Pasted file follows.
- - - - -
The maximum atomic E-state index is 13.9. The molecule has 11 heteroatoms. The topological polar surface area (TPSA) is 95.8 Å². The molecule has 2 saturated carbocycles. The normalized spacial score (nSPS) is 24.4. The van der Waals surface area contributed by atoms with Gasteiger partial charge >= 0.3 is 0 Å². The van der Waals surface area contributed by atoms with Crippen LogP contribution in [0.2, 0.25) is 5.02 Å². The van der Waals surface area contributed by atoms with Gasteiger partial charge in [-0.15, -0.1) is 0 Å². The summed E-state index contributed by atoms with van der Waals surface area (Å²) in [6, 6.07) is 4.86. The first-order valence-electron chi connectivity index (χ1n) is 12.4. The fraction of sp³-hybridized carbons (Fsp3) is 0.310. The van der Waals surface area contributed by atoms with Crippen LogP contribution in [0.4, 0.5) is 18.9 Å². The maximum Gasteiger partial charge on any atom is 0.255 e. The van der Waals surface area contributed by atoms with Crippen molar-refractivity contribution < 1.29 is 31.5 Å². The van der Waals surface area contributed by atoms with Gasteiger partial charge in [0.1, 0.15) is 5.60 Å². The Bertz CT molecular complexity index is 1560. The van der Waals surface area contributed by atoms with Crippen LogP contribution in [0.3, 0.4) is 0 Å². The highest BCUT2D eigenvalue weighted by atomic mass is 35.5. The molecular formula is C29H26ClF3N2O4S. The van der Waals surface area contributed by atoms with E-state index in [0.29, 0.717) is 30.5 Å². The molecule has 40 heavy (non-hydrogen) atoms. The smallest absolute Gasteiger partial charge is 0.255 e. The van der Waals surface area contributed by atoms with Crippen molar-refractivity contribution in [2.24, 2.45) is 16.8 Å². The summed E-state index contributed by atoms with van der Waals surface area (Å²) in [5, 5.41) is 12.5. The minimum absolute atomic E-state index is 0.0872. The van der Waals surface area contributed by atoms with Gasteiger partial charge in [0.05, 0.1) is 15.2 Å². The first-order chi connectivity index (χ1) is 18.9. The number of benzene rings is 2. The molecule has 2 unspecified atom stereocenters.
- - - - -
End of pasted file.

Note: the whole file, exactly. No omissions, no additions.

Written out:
The maximum atomic E-state index is 13.9. The molecule has 11 heteroatoms. The topological polar surface area (TPSA) is 95.8 Å². The molecule has 2 saturated carbocycles. The normalized spacial score (nSPS) is 24.4. The van der Waals surface area contributed by atoms with Gasteiger partial charge >= 0.3 is 0 Å². The van der Waals surface area contributed by atoms with Crippen LogP contribution in [0.2, 0.25) is 5.02 Å². The van der Waals surface area contributed by atoms with Gasteiger partial charge in [-0.15, -0.1) is 0 Å². The summed E-state index contributed by atoms with van der Waals surface area (Å²) in [6, 6.07) is 4.86. The first-order valence-electron chi connectivity index (χ1n) is 12.4. The fraction of sp³-hybridized carbons (Fsp3) is 0.310. The van der Waals surface area contributed by atoms with Crippen LogP contribution in [0.4, 0.5) is 18.9 Å². The maximum Gasteiger partial charge on any atom is 0.255 e. The van der Waals surface area contributed by atoms with Crippen molar-refractivity contribution < 1.29 is 31.5 Å². The van der Waals surface area contributed by atoms with Gasteiger partial charge in [0.1, 0.15) is 5.60 Å². The Bertz CT molecular complexity index is 1560. The van der Waals surface area contributed by atoms with Crippen LogP contribution in [0.3, 0.4) is 0 Å². The highest BCUT2D eigenvalue weighted by atomic mass is 35.5. The molecular formula is C29H26ClF3N2O4S. The van der Waals surface area contributed by atoms with E-state index in [0.29, 0.717) is 30.5 Å². The molecule has 40 heavy (non-hydrogen) atoms. The smallest absolute Gasteiger partial charge is 0.255 e. The van der Waals surface area contributed by atoms with Crippen molar-refractivity contribution in [2.24, 2.45) is 16.8 Å². The summed E-state index contributed by atoms with van der Waals surface area (Å²) in [5, 5.41) is 12.5. The minimum absolute atomic E-state index is 0.0872. The van der Waals surface area contributed by atoms with Gasteiger partial charge in [0.05, 0.1) is 15.2 Å². The first-order chi connectivity index (χ1) is 18.9. The number of benzene rings is 2. The molecule has 2 unspecified atom stereocenters.